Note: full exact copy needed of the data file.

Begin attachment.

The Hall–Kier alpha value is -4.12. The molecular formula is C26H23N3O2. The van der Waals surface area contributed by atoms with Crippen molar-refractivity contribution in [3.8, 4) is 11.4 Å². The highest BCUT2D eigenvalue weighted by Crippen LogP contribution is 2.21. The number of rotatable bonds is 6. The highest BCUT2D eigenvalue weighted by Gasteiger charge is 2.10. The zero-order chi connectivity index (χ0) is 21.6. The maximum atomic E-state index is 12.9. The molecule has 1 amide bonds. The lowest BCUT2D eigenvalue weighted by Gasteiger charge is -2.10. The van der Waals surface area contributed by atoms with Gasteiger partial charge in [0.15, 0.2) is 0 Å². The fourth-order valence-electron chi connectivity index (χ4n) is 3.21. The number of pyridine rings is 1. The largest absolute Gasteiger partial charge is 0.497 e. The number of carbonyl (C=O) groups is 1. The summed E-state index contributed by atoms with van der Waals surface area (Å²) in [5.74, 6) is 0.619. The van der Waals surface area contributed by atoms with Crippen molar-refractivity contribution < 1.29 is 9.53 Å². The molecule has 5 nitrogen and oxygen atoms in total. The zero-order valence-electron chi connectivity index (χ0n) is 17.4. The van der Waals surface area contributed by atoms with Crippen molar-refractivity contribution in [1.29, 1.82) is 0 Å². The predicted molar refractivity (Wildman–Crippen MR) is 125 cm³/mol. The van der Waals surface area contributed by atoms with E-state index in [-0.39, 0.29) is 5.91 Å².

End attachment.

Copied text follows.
The Hall–Kier alpha value is -4.12. The molecular formula is C26H23N3O2. The van der Waals surface area contributed by atoms with Crippen molar-refractivity contribution in [3.8, 4) is 11.4 Å². The highest BCUT2D eigenvalue weighted by Crippen LogP contribution is 2.21. The number of rotatable bonds is 6. The highest BCUT2D eigenvalue weighted by Gasteiger charge is 2.10. The zero-order chi connectivity index (χ0) is 21.6. The maximum atomic E-state index is 12.9. The molecule has 1 amide bonds. The lowest BCUT2D eigenvalue weighted by Gasteiger charge is -2.10. The van der Waals surface area contributed by atoms with Gasteiger partial charge in [0.15, 0.2) is 0 Å². The fourth-order valence-electron chi connectivity index (χ4n) is 3.21. The number of pyridine rings is 1. The largest absolute Gasteiger partial charge is 0.497 e. The number of carbonyl (C=O) groups is 1. The summed E-state index contributed by atoms with van der Waals surface area (Å²) in [5.74, 6) is 0.619. The van der Waals surface area contributed by atoms with Crippen molar-refractivity contribution < 1.29 is 9.53 Å². The molecule has 5 nitrogen and oxygen atoms in total. The zero-order valence-electron chi connectivity index (χ0n) is 17.4. The van der Waals surface area contributed by atoms with Crippen molar-refractivity contribution in [1.29, 1.82) is 0 Å². The predicted molar refractivity (Wildman–Crippen MR) is 125 cm³/mol. The van der Waals surface area contributed by atoms with E-state index in [-0.39, 0.29) is 5.91 Å².